Are You Getting Enough Fiber in Your Diet? The Benefits of a High-Fiber Diet

Are You Getting Enough Fiber in Your Diet? The Benefits of a High-Fiber Diet

Probiotics get a lot of press coverage — and rightfully so. We couldn’t live without the healthy bacteria, yeasts, and other microorganisms that inhabit our guts. They break down and extract nutrients from the food we eat; strengthen our immune system; and supply essential vitamins, particularly B vitamins and vitamin K.

Probiotics also help us maintain a healthy weight; support brain and nervous system health and function; metabolize medications and other chemical substances; and keep populations of unhealthy (pathogenic) microorganisms in check.

Unfortunately, the delicate balance of microorganisms in the gut is disturbed by a variety of factors, including the Western diet (low in fiber and nutrients, high in sugar and processed foods), environmental toxins, and the overuse of antibiotics and certain hygiene products that kill off microbes (good and bad) indiscriminately. This imbalance of intestinal microbiota, technically referred to as dysbiosis, often triggers chronic inflammation and metabolic dysfunction.

What gets much less press coverage than probiotics are prebiotics — the fiber we consume but can’t digest — which promote the growth of beneficial microorganisms in our gut. Beneficial bacteria in the colon ferment soluble prebiotic fibers to produce short-chain fatty acids (SCFAs), which have been identified as powerful anti-inflammatory compounds. SCFAs, including acetate, butyrate, and propionate play an important role in maintaining a healthy gut by improving the integrity of the gut barrier, thereby preventing leaky gut. SCFAs, especially butyrate, also play an important role in modulating the immune response.

Thankfully, prebiotics are beginning to attract more attention. While the medical community has long recognized the health benefits of a high-fiber diet, it is just beginning to recognize the importance of fiber in restoring and maintaining a diverse and thriving community of healthy microorganisms.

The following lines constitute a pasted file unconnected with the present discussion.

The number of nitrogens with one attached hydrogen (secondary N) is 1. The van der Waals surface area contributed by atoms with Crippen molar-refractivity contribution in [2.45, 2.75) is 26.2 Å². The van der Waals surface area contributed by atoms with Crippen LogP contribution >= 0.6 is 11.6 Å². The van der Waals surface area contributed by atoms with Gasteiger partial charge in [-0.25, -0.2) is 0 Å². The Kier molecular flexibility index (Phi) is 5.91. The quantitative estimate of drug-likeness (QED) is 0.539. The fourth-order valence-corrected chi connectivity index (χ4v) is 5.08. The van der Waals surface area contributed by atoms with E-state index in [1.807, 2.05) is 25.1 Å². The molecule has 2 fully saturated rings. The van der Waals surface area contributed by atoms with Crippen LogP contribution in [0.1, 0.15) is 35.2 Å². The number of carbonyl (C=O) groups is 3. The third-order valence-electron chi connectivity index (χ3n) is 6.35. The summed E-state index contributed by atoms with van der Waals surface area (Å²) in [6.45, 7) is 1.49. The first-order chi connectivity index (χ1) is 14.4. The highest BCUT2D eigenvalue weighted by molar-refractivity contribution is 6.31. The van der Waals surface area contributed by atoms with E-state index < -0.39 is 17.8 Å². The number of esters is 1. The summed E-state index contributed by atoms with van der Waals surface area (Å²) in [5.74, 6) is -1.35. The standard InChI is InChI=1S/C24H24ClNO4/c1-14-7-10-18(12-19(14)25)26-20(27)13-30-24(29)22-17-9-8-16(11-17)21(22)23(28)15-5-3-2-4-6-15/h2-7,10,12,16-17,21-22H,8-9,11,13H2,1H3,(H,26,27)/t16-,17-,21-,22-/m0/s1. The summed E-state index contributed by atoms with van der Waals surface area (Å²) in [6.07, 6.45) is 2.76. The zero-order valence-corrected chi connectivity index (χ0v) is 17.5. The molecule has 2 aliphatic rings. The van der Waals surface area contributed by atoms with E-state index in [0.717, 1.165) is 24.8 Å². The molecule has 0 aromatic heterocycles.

As a result, our colleagues on the allopathic side of healthcare are starting to realize that taking probiotics isn’t enough. We need to feed those microorganisms, too, and fiber is their food of choice.

Feeding Microorganisms in Our Gut

You’ve probably heard the adage, “You are what you eat,” but in many ways you are what your microorganisms eat. If you’re feeding your microorganisms the Standard American Diet (SAD) — lots of fried and processed foods, sugar, and refined grains, and little in the way of veggies, nuts, legumes, whole grains, and fruit — then you’re nurturing the microorganisms that make you sick.

In medical terms, you’re creating an environment that’s vulnerable to small intestinal bacteria overgrowth (SIBO) — a population explosion of pathogenic microbes. SIBO can cause a host of symptoms, including:

  • Abdominal pain
  • Bloating
  • Indigestion
  • Gas
  • Diarrhea or constipation
  • Fatigue
  • Weakness
  • Nausea
  • Unintentional weight loss

Over time, SIBO can trigger inflammation, resulting in a host of chronic health conditions, including the following:

  • Celiac disease
  • Crohn’s disease
  • Irritable bowel syndrome
  • Malnutrition
  • Joint pain, arthritis
  • Increased intestinal permeability (k.a., leaky gut), which can cause allergies, food sensitivities, asthma, eczema, or other conditions related to immune system dysfunction and chronic inflammation. When starved of plant fiber, gut bacteria feed on the mucosal lining of the small intestine, which damages the lining, allowing substances that should be contained in the intestine to escape into the bloodstream. This causes the immune system to become over-reactive.